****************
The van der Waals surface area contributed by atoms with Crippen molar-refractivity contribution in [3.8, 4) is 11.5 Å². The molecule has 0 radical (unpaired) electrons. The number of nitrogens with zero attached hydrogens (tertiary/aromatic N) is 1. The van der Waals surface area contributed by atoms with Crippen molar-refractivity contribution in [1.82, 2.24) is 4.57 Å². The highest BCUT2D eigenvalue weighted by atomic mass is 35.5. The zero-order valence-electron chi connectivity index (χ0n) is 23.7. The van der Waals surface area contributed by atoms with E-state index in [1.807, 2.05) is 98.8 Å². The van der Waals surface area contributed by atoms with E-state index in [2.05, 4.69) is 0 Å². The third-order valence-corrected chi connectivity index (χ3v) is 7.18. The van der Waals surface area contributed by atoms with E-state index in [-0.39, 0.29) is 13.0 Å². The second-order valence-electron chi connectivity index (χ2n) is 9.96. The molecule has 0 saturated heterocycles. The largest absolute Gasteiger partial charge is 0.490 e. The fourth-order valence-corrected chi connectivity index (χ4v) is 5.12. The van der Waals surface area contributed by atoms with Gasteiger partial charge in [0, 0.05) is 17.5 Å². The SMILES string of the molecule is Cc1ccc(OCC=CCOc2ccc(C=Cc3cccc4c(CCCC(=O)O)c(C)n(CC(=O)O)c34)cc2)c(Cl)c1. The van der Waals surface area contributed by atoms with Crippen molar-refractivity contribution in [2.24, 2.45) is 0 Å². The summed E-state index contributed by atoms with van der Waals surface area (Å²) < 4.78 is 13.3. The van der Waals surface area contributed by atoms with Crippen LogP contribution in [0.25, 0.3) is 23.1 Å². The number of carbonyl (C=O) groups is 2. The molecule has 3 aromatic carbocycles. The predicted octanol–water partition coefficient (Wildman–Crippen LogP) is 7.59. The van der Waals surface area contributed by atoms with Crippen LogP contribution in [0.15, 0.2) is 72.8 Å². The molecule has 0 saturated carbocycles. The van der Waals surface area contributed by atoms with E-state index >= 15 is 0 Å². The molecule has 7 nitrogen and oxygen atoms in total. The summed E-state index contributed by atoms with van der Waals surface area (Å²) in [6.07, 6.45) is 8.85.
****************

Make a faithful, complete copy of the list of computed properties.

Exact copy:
The van der Waals surface area contributed by atoms with Crippen molar-refractivity contribution in [3.8, 4) is 11.5 Å². The molecule has 0 radical (unpaired) electrons. The number of nitrogens with zero attached hydrogens (tertiary/aromatic N) is 1. The van der Waals surface area contributed by atoms with Crippen molar-refractivity contribution in [1.82, 2.24) is 4.57 Å². The highest BCUT2D eigenvalue weighted by atomic mass is 35.5. The zero-order valence-electron chi connectivity index (χ0n) is 23.7. The van der Waals surface area contributed by atoms with E-state index in [1.807, 2.05) is 98.8 Å². The van der Waals surface area contributed by atoms with E-state index in [2.05, 4.69) is 0 Å². The third-order valence-corrected chi connectivity index (χ3v) is 7.18. The van der Waals surface area contributed by atoms with E-state index in [-0.39, 0.29) is 13.0 Å². The second-order valence-electron chi connectivity index (χ2n) is 9.96. The molecule has 0 saturated heterocycles. The largest absolute Gasteiger partial charge is 0.490 e. The fourth-order valence-corrected chi connectivity index (χ4v) is 5.12. The van der Waals surface area contributed by atoms with Gasteiger partial charge in [0, 0.05) is 17.5 Å². The SMILES string of the molecule is Cc1ccc(OCC=CCOc2ccc(C=Cc3cccc4c(CCCC(=O)O)c(C)n(CC(=O)O)c34)cc2)c(Cl)c1. The van der Waals surface area contributed by atoms with Crippen molar-refractivity contribution in [2.24, 2.45) is 0 Å². The summed E-state index contributed by atoms with van der Waals surface area (Å²) < 4.78 is 13.3. The van der Waals surface area contributed by atoms with Crippen LogP contribution in [0.25, 0.3) is 23.1 Å². The number of carbonyl (C=O) groups is 2. The molecule has 3 aromatic carbocycles. The predicted octanol–water partition coefficient (Wildman–Crippen LogP) is 7.59. The van der Waals surface area contributed by atoms with Crippen LogP contribution in [0.15, 0.2) is 72.8 Å². The molecule has 0 saturated carbocycles. The van der Waals surface area contributed by atoms with E-state index >= 15 is 0 Å². The molecule has 7 nitrogen and oxygen atoms in total. The summed E-state index contributed by atoms with van der Waals surface area (Å²) in [6.07, 6.45) is 8.85.